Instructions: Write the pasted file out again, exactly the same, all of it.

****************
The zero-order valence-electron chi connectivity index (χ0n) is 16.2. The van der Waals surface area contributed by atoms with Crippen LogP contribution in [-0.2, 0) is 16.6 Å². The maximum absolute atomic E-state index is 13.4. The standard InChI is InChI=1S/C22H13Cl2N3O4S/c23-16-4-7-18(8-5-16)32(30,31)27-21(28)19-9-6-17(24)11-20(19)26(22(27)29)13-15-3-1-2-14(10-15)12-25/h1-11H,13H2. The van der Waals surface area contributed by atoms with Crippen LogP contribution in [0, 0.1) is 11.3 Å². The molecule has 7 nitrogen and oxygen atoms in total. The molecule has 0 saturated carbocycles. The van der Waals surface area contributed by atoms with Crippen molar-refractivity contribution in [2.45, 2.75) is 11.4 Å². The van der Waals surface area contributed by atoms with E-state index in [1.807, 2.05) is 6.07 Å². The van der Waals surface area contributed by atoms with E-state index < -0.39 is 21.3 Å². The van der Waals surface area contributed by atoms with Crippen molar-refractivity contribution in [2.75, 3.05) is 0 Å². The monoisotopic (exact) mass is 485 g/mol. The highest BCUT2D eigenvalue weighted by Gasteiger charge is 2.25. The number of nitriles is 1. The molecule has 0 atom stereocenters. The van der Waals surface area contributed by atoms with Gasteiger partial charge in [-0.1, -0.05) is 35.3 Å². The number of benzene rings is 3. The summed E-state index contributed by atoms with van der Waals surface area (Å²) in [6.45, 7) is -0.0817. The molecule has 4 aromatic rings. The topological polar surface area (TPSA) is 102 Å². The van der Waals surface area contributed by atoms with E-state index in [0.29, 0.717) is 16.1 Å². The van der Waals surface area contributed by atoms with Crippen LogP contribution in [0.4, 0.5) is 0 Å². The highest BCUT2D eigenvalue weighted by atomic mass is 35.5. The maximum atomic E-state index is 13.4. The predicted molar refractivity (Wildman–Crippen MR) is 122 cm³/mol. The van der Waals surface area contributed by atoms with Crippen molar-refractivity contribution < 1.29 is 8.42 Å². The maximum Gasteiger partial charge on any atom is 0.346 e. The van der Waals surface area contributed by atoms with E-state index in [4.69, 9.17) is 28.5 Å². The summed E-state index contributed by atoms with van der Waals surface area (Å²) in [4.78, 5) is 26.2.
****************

The zero-order valence-electron chi connectivity index (χ0n) is 16.2. The van der Waals surface area contributed by atoms with Crippen LogP contribution in [-0.2, 0) is 16.6 Å². The maximum absolute atomic E-state index is 13.4. The standard InChI is InChI=1S/C22H13Cl2N3O4S/c23-16-4-7-18(8-5-16)32(30,31)27-21(28)19-9-6-17(24)11-20(19)26(22(27)29)13-15-3-1-2-14(10-15)12-25/h1-11H,13H2. The van der Waals surface area contributed by atoms with Crippen LogP contribution in [0, 0.1) is 11.3 Å². The molecule has 7 nitrogen and oxygen atoms in total. The molecule has 0 saturated carbocycles. The van der Waals surface area contributed by atoms with Crippen molar-refractivity contribution in [2.45, 2.75) is 11.4 Å². The van der Waals surface area contributed by atoms with E-state index in [1.807, 2.05) is 6.07 Å². The van der Waals surface area contributed by atoms with E-state index < -0.39 is 21.3 Å². The van der Waals surface area contributed by atoms with Crippen molar-refractivity contribution in [2.75, 3.05) is 0 Å². The monoisotopic (exact) mass is 485 g/mol. The highest BCUT2D eigenvalue weighted by Gasteiger charge is 2.25. The number of nitriles is 1. The molecule has 0 atom stereocenters. The van der Waals surface area contributed by atoms with Gasteiger partial charge in [-0.1, -0.05) is 35.3 Å². The number of benzene rings is 3. The summed E-state index contributed by atoms with van der Waals surface area (Å²) in [6.45, 7) is -0.0817. The molecule has 4 aromatic rings. The topological polar surface area (TPSA) is 102 Å². The van der Waals surface area contributed by atoms with E-state index in [0.29, 0.717) is 16.1 Å². The van der Waals surface area contributed by atoms with Crippen LogP contribution in [0.4, 0.5) is 0 Å². The highest BCUT2D eigenvalue weighted by atomic mass is 35.5. The maximum atomic E-state index is 13.4. The predicted molar refractivity (Wildman–Crippen MR) is 122 cm³/mol. The van der Waals surface area contributed by atoms with Crippen molar-refractivity contribution < 1.29 is 8.42 Å². The maximum Gasteiger partial charge on any atom is 0.346 e. The van der Waals surface area contributed by atoms with E-state index in [4.69, 9.17) is 28.5 Å². The summed E-state index contributed by atoms with van der Waals surface area (Å²) in [4.78, 5) is 26.2.